Evaluation of the Detection Performance of the N Antigenemia of SARS-CoV-2 in the General Population for the Diagnosis and Screening of COVID-19 (CoviBlood)

  • STATUS
    Recruiting
  • End date
    Dec 30, 2022
  • participants needed
    1467
  • sponsor
    Assistance Publique - Hôpitaux de Paris
Updated on 5 May 2022

Summary

SARS-CoV-2 is responsible for COVID-19. Today, RT-PCR performed on a nasopharyngeal sample remains the gold standard for diagnosing SARS-CoV-2 infection. However, several other assays have been developed to increase testing capabilities and provide rapid screening strategies such as antigenic lateral flow assays. Most recommended tests to date are based nasopharyngeal sampling that is often poorly tolerated by patients and associated with a significant risk of infection for the sampler. Saliva can be used but provide slightly lower sensitivities depending of the subsequent assay use with those samples. The detection of the N antigen of SARS-CoV-2, by ELISA or rapid immunochromatographic technique, on a serum or blood sample would make it possible to overcome these constraints and to provide a new testing alternative. ELISA tests are faster, cheaper and easier to automate than molecular biology approaches.

Blood sampling may be easier to perform in certain populations (in particular in hospitalized patients who already benefit from blood sampling, blood donors, etc.), require less equipment, and is better tolerated (immunocompromised patients subject to blood sampling repeated), and can be integrated more systematically into assessments carried out at the entrance to hospitals or in town, etc. If the N-antigen levels in blood are sufficient, rapid antigen assay on capillary blood could also provide useful testing alternatives.

In a pilot study conducted at Bichat Claude Bernard Hospital, the sensitivity of the first available commercial test was estimated at 93% (95% CI, 84.7-100), and its specificity at 98% (95% CI, 85.3-100).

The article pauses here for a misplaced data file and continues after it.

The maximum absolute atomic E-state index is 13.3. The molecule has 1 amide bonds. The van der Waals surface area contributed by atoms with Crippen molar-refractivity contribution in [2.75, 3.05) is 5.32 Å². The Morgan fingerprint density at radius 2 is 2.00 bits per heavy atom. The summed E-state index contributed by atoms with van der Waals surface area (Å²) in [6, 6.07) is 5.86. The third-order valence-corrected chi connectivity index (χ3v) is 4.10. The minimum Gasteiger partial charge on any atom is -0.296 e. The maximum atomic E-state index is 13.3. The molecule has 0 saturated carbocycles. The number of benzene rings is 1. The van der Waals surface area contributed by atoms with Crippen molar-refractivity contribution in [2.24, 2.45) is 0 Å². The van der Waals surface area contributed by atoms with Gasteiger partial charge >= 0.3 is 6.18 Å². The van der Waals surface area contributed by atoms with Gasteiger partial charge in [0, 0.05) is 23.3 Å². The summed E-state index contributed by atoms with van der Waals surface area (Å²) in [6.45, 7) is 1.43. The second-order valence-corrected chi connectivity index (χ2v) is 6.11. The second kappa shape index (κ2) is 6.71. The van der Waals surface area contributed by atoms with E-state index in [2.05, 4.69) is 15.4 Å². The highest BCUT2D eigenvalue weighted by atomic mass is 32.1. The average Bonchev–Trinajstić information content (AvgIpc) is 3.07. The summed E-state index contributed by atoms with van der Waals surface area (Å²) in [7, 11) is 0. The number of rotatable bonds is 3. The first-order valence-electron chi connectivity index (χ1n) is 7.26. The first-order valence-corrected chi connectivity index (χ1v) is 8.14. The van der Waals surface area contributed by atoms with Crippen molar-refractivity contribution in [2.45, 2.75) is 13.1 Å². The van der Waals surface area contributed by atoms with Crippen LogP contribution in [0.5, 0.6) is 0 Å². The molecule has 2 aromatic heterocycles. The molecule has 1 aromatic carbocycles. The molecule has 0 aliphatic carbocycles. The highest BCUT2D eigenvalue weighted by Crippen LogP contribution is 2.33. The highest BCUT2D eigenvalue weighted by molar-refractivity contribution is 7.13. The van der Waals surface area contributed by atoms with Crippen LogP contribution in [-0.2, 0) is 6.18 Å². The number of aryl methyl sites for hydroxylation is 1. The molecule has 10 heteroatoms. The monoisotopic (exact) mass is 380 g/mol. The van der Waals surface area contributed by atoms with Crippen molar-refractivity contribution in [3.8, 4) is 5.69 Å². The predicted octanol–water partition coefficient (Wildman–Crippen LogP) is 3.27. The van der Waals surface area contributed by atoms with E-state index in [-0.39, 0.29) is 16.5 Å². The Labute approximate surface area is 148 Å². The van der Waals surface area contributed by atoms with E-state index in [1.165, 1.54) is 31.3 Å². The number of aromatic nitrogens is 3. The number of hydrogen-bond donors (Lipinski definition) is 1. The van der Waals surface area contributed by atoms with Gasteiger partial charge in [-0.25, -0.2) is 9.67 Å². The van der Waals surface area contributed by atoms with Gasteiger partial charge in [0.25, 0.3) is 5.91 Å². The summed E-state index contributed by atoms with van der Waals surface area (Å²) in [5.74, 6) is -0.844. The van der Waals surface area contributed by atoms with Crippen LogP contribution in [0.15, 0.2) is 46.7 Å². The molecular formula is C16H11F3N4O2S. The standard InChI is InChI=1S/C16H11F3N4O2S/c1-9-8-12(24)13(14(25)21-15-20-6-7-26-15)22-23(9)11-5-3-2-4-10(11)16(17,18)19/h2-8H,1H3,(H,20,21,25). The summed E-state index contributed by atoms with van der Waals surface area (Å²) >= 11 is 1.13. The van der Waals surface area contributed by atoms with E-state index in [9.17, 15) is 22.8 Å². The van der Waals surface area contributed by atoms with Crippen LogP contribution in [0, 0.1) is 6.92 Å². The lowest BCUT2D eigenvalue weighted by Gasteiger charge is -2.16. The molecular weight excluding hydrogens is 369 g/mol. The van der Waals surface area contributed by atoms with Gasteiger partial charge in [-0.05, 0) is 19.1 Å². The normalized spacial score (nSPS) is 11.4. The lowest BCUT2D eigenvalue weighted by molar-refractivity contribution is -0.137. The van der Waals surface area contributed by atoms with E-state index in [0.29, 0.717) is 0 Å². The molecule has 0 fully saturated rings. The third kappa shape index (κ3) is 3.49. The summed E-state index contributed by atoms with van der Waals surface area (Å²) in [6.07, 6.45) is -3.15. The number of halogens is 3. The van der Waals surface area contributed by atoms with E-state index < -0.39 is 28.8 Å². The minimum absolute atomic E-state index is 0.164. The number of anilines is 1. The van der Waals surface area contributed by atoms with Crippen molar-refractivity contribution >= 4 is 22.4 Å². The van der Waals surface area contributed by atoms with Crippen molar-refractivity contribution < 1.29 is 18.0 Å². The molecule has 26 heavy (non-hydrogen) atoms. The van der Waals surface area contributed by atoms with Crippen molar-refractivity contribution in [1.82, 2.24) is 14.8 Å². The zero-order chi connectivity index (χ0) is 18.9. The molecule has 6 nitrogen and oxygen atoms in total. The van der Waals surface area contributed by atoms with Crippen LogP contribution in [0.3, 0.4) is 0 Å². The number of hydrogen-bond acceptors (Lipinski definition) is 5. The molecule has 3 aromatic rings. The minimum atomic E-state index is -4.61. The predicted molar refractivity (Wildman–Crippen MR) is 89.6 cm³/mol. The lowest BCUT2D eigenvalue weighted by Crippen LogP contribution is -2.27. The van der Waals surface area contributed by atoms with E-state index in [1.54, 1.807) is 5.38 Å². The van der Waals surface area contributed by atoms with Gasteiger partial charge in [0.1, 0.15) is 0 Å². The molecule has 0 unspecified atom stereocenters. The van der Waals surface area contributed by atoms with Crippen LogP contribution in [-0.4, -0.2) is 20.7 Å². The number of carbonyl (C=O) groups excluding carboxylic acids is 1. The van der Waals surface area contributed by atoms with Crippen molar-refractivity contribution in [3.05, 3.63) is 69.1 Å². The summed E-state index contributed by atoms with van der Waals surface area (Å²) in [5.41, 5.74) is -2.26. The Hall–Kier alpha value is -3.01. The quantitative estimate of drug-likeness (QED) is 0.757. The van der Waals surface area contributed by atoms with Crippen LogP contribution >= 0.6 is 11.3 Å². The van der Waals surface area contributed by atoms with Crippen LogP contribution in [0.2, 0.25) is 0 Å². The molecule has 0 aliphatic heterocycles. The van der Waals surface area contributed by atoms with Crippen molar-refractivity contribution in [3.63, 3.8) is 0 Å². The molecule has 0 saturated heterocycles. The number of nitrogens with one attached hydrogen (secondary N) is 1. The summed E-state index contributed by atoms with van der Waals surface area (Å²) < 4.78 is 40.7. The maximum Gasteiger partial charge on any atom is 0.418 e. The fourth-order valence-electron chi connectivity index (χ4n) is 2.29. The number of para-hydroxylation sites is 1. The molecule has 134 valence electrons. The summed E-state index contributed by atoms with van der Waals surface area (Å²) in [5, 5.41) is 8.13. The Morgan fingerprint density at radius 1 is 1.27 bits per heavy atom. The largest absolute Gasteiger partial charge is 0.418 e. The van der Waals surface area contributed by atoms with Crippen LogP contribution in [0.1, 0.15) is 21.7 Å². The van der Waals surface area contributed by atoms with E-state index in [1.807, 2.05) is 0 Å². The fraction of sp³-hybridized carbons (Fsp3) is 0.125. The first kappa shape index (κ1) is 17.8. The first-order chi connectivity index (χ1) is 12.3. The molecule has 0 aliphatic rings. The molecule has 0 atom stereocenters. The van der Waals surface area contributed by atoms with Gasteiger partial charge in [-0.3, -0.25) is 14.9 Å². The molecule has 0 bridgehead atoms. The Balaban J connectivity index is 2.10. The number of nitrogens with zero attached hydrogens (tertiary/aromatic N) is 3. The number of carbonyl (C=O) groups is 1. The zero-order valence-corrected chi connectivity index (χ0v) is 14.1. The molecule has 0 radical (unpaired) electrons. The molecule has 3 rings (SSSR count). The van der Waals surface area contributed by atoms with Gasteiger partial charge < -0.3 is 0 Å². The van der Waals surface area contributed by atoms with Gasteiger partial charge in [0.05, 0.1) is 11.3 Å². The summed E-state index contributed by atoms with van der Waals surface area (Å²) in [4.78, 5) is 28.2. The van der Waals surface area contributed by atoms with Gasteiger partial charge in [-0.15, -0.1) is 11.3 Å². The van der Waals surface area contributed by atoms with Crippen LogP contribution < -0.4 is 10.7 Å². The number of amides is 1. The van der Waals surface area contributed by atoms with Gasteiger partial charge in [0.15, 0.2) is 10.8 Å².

The main objective of the current work is to evaluate the sensitivity of the SARS-CoV-2 N antigen detection in the serum compared to nasopharyngeal SARS-CoV-2 PCR in several populations such as symptomatic hospitalized patients, symptomatic non-hospitalized patients and asymptomatic subjects.

For each detection kit evaluated, the primary endpoint is the sensitivity (and its 95% confidence interval) of the detection of SARS-CoV-2 N antigen in serum overall and in those populations. The specificity will also be assess.

Description

SARS-CoV-2 is responsible for the COVID-19 pathology. Since the emergence of the virus in China at the end of 2019, the virus has become pandemic and responsible for constant epidemic waves since 2020. France was hit by a first epidemic wave from February to April 2020. This epidemic wave could only be stopped by the implementation of national containment. The virus continues to circulate in France and has been accelerating since the end of August in the general population. The fight against this expansion and new waves aims to slow the viral expansion, to allow the development of new knowledge, treatments and vaccine approaches, as well as to limit the use of intensive care units, so as not to exceed their reception capacities. This fight involves in particular the use of broad and rapid screening practices in the general population in the event of symptoms, events inducing at risk contacts or travel. Today, gold standard assays are the reference methods of RT-PCR on nasopharyngeal swabs. The general population still has great difficulties in finding an available screening center and obtaining a result in a short time, allowing effective isolation and investigation of cases. Alternatives are being used to increase testing capabilities: (i) detection of the N antigen on a nasopharyngeal sample, however with less sensitivity than RT-PCR (ii) saliva sampling but mostly limited, in France, to children population as less sensitive than nasopharyngeal sampling.